The silicon-on-insulator (SOI) rib waveguide with a large cross-section has the characteristics of low transmission loss and integratable with optical fiber communication systems [40]. Yuan et al. proposed an SOI rib waveguide-based sensor by coupling light from single-mode fibers to various units of the SOI rib waveguide array [40]. The analyte refractive index are calculated from the shift of the reflection spectrum. Although the refractive index detection limit is higher (5.3 × 10−5 RIU) comparing with a single SPP sensor (5.04 × 10−7 RIU), it is more cost-effective and compact. Imprinting techniques that help fabricate these sensors with high throughput speed further lows the cost [41]. Using this fabrication method, Matsushita et al. fabricated polymer sensor chips with a refractive index resolution of 3.8 × 10−4 RIU and a noise fluctuation of ~1.2%.

Compared with sensors based on the intensity-detection method, SPP interferometry shows a resolution orders of magnitude higher [42, 43]. Mach-Zenhnder interferometer (MZI) based sensors are useful for restricted refractive index measurements, such as in fluid-based biological detection. Sheridan et al. build a model describing the dependency of MZI transmittance as a function of substrate index. Their model indicates that an increase in the refractive index sensitivity can be achieved compared to conventional waveguide SPP sensors when a phase bias is applied in one branch [44]. Based on MZI structure, Nemova et al. [45] explored a sensor tool with the phase Bragg grating imprinted in one branch, which serves for excitation of SPPs. The reported refractive index resolution is 3 × 10−7 RIU. However, the dynamic range is reduced by approximately two orders of magnitude compared to the intensity measuring sensor. Additionally, interferometry configuration can partially suppress unwanted refractive index changes act on both branches, like temperature or pressure variations. Cheng et al. [46] proposed a novel SPP sensor with an extensive dynamic range, high sensitivity, and compact structure numerically. This sensor includes a GaAs curved waveguide surrounding by an outer gold ring waveguide, as shown in Figure 2A [46]. Since the evanescent field changes with the background refractive index, the background refractive index can be obtained by measuring the output power of the waveguide. In Figure 2B [46], high linearity is achieved in the dynamic range of n = 1–2.36, considering the surface roughness of σ = 5 nm. The numerical resolution is as high as 4.53 × 10−10 RIU and is the same for both gas and liquid situations.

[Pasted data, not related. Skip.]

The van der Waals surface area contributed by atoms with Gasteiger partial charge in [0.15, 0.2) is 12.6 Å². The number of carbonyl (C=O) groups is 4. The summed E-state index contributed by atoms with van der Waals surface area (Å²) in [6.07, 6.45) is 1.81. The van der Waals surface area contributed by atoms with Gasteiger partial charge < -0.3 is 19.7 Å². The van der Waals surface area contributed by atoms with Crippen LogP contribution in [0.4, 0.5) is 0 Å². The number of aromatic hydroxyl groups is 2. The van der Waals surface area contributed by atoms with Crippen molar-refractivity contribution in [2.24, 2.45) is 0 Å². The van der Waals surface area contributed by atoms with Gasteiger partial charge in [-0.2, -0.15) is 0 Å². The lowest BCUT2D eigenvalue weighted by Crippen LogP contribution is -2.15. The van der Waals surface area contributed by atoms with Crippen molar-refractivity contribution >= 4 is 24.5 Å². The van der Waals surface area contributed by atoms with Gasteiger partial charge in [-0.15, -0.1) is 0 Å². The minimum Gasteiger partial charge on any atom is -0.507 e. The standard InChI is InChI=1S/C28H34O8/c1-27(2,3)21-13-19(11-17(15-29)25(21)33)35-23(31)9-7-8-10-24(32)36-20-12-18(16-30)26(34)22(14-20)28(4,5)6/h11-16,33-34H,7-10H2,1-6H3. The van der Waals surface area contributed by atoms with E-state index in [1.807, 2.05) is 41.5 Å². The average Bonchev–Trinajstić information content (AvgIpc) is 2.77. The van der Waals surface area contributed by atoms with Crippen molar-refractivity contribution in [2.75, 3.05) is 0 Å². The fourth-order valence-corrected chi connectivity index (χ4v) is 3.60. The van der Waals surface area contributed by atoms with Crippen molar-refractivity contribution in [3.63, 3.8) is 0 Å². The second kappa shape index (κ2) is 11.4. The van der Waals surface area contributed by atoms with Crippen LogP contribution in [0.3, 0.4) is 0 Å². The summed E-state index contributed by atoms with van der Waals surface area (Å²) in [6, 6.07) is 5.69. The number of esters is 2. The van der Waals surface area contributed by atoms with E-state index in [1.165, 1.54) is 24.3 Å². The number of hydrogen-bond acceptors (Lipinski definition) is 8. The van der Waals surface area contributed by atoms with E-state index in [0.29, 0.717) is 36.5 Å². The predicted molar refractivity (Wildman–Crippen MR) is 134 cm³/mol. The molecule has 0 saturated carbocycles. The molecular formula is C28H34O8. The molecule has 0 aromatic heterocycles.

FIGURE 2
www.frontiersin.org

Figure 2. Schematic and performance of a curved-waveguide-based SPP sensor [46]. (A) Schematic of a curved-waveguide-based SPP sensor. The configuration contains a curved GaAs waveguide surrounding by an outer gold ring. The inset picture shows multiple SPW excitations along the surface of the gold ring. (B) The performance of normalized output power vs. refractive index for different surface roughness σ ranging from 0 to 20 nm. Reprinted with permission from Cheng et al. [46] © Springer Nature.

Biochemical Sensors